In this, the first of a three part series on Xolobeni, journalist Shona Aylward looks at the struggle over proposed heavy minerals on the Wild Coast.
First published by South Coast Herald
The people of Xolobeni have been fighting plans to mine their land on the Eastern Cape’s Wild Coast since 2006.
In November 2018 the North Gauteng High Court ruled in favour of the Amadiba Crisis Committee, a community-based group opposed to mining in Xolobeni, The court ordered the Department of Mineral Resources seek full consent from the community before it issued a mining rights licence.
Mineral Resources Minister Gwede Mantashe announced the department would appeal the judgment and a survey would be done to determine the community’s views on the granting of a licence.
Mantashe said the ruling ran the risk of transferring authority over licensing in the mining sector from the state to communities, with potentially chaotic consequences.
In the meantime, attorney Johan Lorenzen, in association with Richard Spoor Attorneys, said they are awaiting a court date for the appeal and to hear what kind of independent survey would be done.
“The minster cancelled his trip to Xolobeni in April and there has not been any communication from his office since then. While it may have gone silent, we are expecting it to be kicked back to life,” said Lorenzen.
“These delays make it very difficult for tourism, agriculture and green growth to take a step forward when the stress of mining hangs on the horizon,” he said.
Grassroots eco-tourism ventures on the Wild Coast have been hampered by mining plans. Photo Shona Aylward
The Department of Mineral Resources had not responded to a request for comment at the time of publication.
Murder and court rulings
More than three years ago, crisis committee chairman Sikhosiphi ‘Bazooka’ Rhadebe was killed in his home at Lurholweni village, near the Wild Coast Sun. Rhadebe had long led the fight against the mining.
No arrests have been made in connection with his murder.
Bazooka Radebe (centre) at a meeting in Xolobeni to convene the Amadiba Crisis Committee in 2006. Radebe was murdered ten years later. Photo: Fred Kockott
In September 2018, Attorney Richard Spoor was arrested while trying to arrange for residents to attend a meeting with Mantashe.
Police tear-gassed the residents.
Spoor was later charged with disobeying a police officer’s instruction, inciting public violence, and common assault. But in February 2019, the National Prosecuting Authority declined to prosecute him.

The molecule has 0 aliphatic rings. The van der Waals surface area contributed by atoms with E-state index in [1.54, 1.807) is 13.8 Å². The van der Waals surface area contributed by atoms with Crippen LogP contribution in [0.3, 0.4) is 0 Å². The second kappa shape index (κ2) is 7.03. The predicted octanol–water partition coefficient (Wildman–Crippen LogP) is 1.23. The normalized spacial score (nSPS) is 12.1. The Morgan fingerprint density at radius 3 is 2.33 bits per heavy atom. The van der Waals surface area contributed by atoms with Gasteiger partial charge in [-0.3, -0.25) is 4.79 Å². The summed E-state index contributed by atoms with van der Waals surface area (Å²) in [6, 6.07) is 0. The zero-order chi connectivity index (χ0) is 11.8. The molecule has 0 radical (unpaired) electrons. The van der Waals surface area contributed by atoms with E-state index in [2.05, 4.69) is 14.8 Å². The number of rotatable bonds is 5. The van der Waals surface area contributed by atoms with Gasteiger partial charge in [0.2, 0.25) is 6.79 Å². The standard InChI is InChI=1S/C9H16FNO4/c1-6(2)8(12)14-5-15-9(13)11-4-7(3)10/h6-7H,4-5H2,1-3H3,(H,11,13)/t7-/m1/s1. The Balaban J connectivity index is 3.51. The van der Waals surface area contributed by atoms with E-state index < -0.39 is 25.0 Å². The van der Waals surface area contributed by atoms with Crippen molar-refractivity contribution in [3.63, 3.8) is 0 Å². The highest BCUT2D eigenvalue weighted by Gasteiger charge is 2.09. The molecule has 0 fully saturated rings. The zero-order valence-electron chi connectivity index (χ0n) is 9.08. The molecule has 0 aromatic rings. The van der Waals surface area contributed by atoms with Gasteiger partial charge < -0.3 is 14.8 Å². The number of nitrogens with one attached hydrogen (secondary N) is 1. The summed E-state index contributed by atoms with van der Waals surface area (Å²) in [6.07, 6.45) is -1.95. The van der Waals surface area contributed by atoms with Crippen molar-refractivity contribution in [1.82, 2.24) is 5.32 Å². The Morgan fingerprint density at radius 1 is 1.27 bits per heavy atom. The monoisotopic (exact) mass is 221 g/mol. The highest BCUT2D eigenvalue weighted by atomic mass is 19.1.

An Australian company is seeking the rights to mine titanium in five “blocks” of land in the area, namely at Mphahlana, Mnyameni, Kwanyana, Sikhombe and Mtentu.
If they get approval, 22 kilometres of unspoilt coastline will be decimated.
It is understood that a 1 kilometre-wide coastal conservation area, declared in terms of a 1992 environmental decree, along the Transkei coast will be ignored.
Recently, this journalist joined a hike through the area sponsored by environmental journalism training agency, Roving Reporters and the 8 Mile Club.
It was led by Sinegugu Zukulu, an anti-mining activist and award-winning conservationist.
I was one of 10 hikers who walked the stretch of pristine coastal dunes earmarked for opencast mining.
After talking to residents, it was apparent the mining plans had created division.
“It’s a huge problem, so much so that family members no longer attend the same events or ceremonies, or eat the same food as they are worried they will be poisoned. Some people use lightning to attack those who are not in favour of the mining,” said a woman living in Mtentu.
It is believed that 12 people have been murdered in connection with the mining plans. None of these cases has been solved.
There have been unconfirmed reports that those who support the mining have been given food parcels and solar panels.
BANNER IMAGE: The garden of a Wild Coast homestay host, Somakepu Ncumisa. Photo: Shona Aylward
- This series arises from Roving Reporters Wild Swim expedition organised in association with the 8 Mile Club to raise funds to promote marine conservation and eco-tourism as part of a broader bid to save a 22km stretch of coastline earmarked for heavy minerals mining.